When looking at the jobs of people who work in or around the entertainment industry, it’s easy to miss distinctions about who does what and why. Robert Altman noted that his idiosyncratic films often went against what the studios wanted: “They sell shoes and I make gloves.”
This month, there have been many on Film Twitter and elsewhere who seem to misunderstand that while film critics and Oscar-conscious entertainment journalists both write about contemporary films, the similarities end there. . To extend Altman’s metaphor: some people read critics’ awards tea leaves for clues about the Oscars, while critics drink coffee.
As a member of the Los Angeles Film Critics Association for over 20 years, I can safely say that handicapping the Oscars is probably the last thing on our minds as we come together each year to choose our own winners. If our tastes were to align with those of the Academy – over the past decade, both organizations have chosen “Spotlight”, “Moonlight” and “Parasite” as Best Picture of the Year – well, that’s it. is a nice coincidence. But at no time during my tenure did the group give out an award in hopes of boosting someone’s chances of walking the Dolby Theater red carpet.
So when LAFCA, the New York Film Critics Circle and the National Society of Film Critics all gave top prizes to “Drive My Car” – Ryûsuke Hamaguchi’s gorgeous three-hour Japanese-language contemplative drama about love, loss and Chekhov – it puzzled these tipsters who know that, despite outliers like “Parasite”, the Oscars tend to focus on upbeat, in-between studio products that are in English.
Critics, say awards reporters, are contrarian, ivory tower snobs — or even (gasp!) globalists:
The critic-disabler divide was further widened when the New York Times published an article by Manohla Dargis and AO Scott titled “And the 2022 Oscar nominees should be…” There’s nothing revolutionary about critics applying their personal picks to “Hollywood’s Biggest Night”; For years, Siskel & Ebert hosted an annual episode called “If We Picked the Oscars.”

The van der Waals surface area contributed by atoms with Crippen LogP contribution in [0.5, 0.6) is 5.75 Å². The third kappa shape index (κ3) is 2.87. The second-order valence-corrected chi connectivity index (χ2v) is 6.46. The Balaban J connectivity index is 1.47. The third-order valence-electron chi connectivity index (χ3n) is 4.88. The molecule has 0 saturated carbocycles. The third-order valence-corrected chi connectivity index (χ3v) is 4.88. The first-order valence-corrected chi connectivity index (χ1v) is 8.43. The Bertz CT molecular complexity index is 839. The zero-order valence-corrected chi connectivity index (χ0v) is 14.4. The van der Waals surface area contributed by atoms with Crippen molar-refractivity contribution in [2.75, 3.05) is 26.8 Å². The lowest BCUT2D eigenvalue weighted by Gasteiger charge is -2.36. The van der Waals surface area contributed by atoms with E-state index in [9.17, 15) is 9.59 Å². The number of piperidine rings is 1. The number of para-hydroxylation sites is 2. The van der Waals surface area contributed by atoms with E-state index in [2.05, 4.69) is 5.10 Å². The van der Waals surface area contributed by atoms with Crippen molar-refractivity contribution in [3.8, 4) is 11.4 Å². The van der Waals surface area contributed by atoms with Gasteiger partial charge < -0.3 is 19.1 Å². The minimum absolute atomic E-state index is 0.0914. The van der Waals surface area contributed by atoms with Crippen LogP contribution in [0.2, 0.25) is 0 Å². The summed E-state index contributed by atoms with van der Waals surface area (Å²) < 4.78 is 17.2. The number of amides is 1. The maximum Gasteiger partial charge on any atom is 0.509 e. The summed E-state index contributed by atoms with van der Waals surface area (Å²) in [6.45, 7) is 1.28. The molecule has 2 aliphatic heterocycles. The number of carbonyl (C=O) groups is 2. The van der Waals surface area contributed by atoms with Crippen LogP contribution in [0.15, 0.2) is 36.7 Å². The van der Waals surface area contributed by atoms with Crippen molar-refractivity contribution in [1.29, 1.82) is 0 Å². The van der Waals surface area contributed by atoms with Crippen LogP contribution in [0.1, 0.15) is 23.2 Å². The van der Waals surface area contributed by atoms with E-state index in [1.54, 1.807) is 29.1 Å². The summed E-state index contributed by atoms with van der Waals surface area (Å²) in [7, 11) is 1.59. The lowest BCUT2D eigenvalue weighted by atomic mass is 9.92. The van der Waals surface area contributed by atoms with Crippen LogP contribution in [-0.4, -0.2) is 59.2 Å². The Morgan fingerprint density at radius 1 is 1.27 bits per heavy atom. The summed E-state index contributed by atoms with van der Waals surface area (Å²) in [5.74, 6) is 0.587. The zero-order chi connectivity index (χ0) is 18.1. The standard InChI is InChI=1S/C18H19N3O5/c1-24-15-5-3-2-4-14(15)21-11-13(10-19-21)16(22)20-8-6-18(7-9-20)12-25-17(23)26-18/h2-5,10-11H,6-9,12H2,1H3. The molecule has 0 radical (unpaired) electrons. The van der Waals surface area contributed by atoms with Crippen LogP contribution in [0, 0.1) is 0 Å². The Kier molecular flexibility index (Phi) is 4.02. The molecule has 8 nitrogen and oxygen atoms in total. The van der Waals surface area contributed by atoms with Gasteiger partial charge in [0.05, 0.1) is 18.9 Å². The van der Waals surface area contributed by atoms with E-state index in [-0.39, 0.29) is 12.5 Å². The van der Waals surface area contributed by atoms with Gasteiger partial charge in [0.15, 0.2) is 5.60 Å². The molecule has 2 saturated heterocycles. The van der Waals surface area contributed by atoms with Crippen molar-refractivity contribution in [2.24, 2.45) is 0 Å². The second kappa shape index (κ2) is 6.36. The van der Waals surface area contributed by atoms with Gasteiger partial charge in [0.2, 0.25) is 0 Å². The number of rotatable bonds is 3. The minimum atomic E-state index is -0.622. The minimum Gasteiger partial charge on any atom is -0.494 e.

Somehow the fact that Dargis and Scott mentioned performances like Fabrizio Rongione in “Azor” and Toko Miura in, yes, “Drive My Car,” was dealt with by the industry awards complex of ‘Internet like shots fired through the arc. Roger Friedman of Showbiz 411 called the list “ridiculously elitist” while Sasha Stone of Awards Daily scolded on Twitter: “I hate it when they do that. I hate that so much. They claim they’re over the Oscars, except they’re just as eager to rub shoulders with them as anyone else.
Phew. Let’s take a breath here. In my experience, critics tend to “rub” the Oscars for two reasons: 1) Years of hype and attention have made the Oscars the best-known and most-discussed annual barometer of quality and of success in the film. industry, and if critics want to borrow that spotlight and shine it on lesser-known but still deserving films and performances, it’s a way to get readers interested. 2) Engaging readers is the main job of most print and online editors, and very often they will say to staff film critics, “Hey, write about the Oscars, even if you don’t care about the Oscars , because our readers do.” Which will often bring the reviews down to 1).
It’s not the job of critic groups to help handicappers at the Oscars. It’s not cultural snobbery to use the hype around the Oscars to elevate movies the Oscars won’t touch with a 10-foot For Your Consideration ad. Again, to be perfectly clear: movie critics and awards experts have different jobs.
And as for anyone who thinks great movies shouldn’t be praised by critics because those movies don’t fit the mold of an Oscar nominee and won’t be part of the awards conversation, critic Chris Evangelista de /Film puts it perhaps best: “If you approach movies this way, I have to say it again: [Y]ou don’t like movies. You like gambling.